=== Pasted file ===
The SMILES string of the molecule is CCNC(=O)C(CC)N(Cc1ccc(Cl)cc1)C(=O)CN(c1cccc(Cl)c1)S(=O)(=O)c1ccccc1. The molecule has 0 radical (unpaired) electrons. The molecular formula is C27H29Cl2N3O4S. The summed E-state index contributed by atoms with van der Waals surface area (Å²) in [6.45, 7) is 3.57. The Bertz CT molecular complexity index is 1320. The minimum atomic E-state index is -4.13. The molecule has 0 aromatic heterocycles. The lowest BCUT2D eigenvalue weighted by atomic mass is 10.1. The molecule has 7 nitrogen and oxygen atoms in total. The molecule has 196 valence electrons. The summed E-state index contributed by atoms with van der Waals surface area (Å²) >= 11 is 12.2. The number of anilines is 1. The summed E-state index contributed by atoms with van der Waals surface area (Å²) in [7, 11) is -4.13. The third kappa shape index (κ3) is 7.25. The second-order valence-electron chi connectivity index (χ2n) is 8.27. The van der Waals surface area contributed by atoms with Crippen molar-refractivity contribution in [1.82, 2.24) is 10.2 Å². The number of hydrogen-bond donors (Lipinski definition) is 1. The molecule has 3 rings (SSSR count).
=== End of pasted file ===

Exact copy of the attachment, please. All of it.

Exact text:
The SMILES string of the molecule is CCNC(=O)C(CC)N(Cc1ccc(Cl)cc1)C(=O)CN(c1cccc(Cl)c1)S(=O)(=O)c1ccccc1. The molecule has 0 radical (unpaired) electrons. The molecular formula is C27H29Cl2N3O4S. The summed E-state index contributed by atoms with van der Waals surface area (Å²) in [6.45, 7) is 3.57. The Bertz CT molecular complexity index is 1320. The minimum atomic E-state index is -4.13. The molecule has 0 aromatic heterocycles. The lowest BCUT2D eigenvalue weighted by atomic mass is 10.1. The molecule has 7 nitrogen and oxygen atoms in total. The molecule has 196 valence electrons. The summed E-state index contributed by atoms with van der Waals surface area (Å²) >= 11 is 12.2. The number of anilines is 1. The summed E-state index contributed by atoms with van der Waals surface area (Å²) in [7, 11) is -4.13. The third kappa shape index (κ3) is 7.25. The second-order valence-electron chi connectivity index (χ2n) is 8.27. The van der Waals surface area contributed by atoms with Crippen molar-refractivity contribution in [1.82, 2.24) is 10.2 Å². The number of hydrogen-bond donors (Lipinski definition) is 1. The molecule has 3 rings (SSSR count).